Monthly Archives: April 2007

Light Bulbs Going On

Mark Steyn: Everything’s difficult, isn’t it? In the Democratic presidential candidates’ debate, Sen. Barack Obama was asked what he personally was doing to save the environment, and replied that his family was “working on” changing their light bulbs. Is this the new version of the old joke? How many senators does it take to “work on” changing a light bulb? One to propose a bipartisan commission. One to threaten to »

Watch This Space!

Actually, watch this space–the Power Line Forum. Within the next few days, we’ll be announcing one of our most exciting initiatives ever. In the meantime, you can register to participate in the Forum by going here. It takes only a moment. At the Forum, participants are talking about our Power Line posts, the 2008 election, the Global War on Terror, media bias, the culture, and much, much more. Whatever the »

Scandals and “Scandals”

Eleanor Clift’s current column in Newsweek is unremarkable, but I was struck by this line: With an unpopular war, scandals consuming the White House and a two-party system paralyzed by partisanship, voters are looking for an outsider, somebody who »

No Comment…

…on the resignation of AID head Randall Tobias after ABC News called him to say that his phone number was in the records of Washington D.C. madam Deborah Palfrey. According to ABC, Tobias says he used Palfrey’s escort service, but only for legitimate massages. Well, OK, just one small comment: with Ms. Palfrey’s records reportedly containing the names of thousands of Washington customers, do you think any of them might »

The real Mahatma Jimmy

Why does Jimmy Carter’s concern about human rights in the Middle East end with the alleged depredations of the state of Israel and the Jewish people? Occam’s razor would come in handy here, but Alan Dershowitz’s most recent column on the subect suggest to me that the answer to the question is, in Freudian parlance, overdetermined. Until Steven Hayward’s forthcoming essay on Carter’s book sees the light of day, see »

Bill Frist: In the clear

We think extremely highly of former Senate Majority Leader Bill Frist. We are therefore not the least bit surprised, and we would like the rest of the world to know, that he has apparently been cleared of wrongdoing by the SEC and by the US Attorney’s office for the Southern District of New York. (Thanks to reader Ginny Desiderio.) »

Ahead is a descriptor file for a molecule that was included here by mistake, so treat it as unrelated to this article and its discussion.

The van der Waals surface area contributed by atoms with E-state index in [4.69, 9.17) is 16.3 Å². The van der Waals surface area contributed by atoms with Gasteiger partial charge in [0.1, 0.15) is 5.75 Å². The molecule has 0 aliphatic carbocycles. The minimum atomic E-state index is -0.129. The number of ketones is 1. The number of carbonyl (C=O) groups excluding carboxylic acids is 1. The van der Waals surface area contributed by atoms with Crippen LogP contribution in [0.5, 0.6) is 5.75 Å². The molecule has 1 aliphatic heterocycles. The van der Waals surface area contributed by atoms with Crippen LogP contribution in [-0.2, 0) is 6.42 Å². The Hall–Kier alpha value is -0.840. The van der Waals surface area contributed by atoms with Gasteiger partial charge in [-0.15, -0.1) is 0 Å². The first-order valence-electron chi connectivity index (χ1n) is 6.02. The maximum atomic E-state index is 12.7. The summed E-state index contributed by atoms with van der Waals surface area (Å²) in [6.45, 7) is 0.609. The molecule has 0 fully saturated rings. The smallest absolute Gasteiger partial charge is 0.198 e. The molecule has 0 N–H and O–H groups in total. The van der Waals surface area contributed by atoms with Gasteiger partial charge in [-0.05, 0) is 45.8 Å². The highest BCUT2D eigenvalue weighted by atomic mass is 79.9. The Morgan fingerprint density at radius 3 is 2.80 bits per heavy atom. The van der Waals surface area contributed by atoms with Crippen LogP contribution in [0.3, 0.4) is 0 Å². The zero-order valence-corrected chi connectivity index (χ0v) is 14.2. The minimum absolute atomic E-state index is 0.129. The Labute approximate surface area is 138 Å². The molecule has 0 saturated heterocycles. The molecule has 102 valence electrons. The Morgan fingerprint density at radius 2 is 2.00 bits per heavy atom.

Tehran calling

The Weekly Standard has printed excerpts of General Petraeus’s Pentagon briefing for the benefit of those members of Congress who were “too busy” to attend. Among the highlights is this morsel: We do definitely see links to the greater al Qaeda network. . . . There is no question but that there is a network that supports the movement of foreign fighters through Syria into Iraq. . . . The »


Yesterday’s British newspapers had more information on the capture of Abd al-Hadi. Among other things, al-Hadi is credited with planning the London subway bombings of two summers ago. From the London Times: The al-Qaeda leader who is thought to have devised the plan for the July 7 suicide bombings in London and an array of terrorist plots against Britain has been captured by the Americans. Abd al-Hadi al-Iraqi, a former »

How to write a Nick Coleman column

Nick Coleman is the former St. Paul Pioneer Press columnist who now hangs his shingle out at the Minneapolis Star Tribune. Today Coleman hits bottom with yet another column on United States Attorney for Minnesota Rachel Paulose. The column consists of questions that Coleman proposes be asked of Paulose and Monica Goodling by the House Judiciary Committee. The questions range from the easily answered — easily answered if you bother »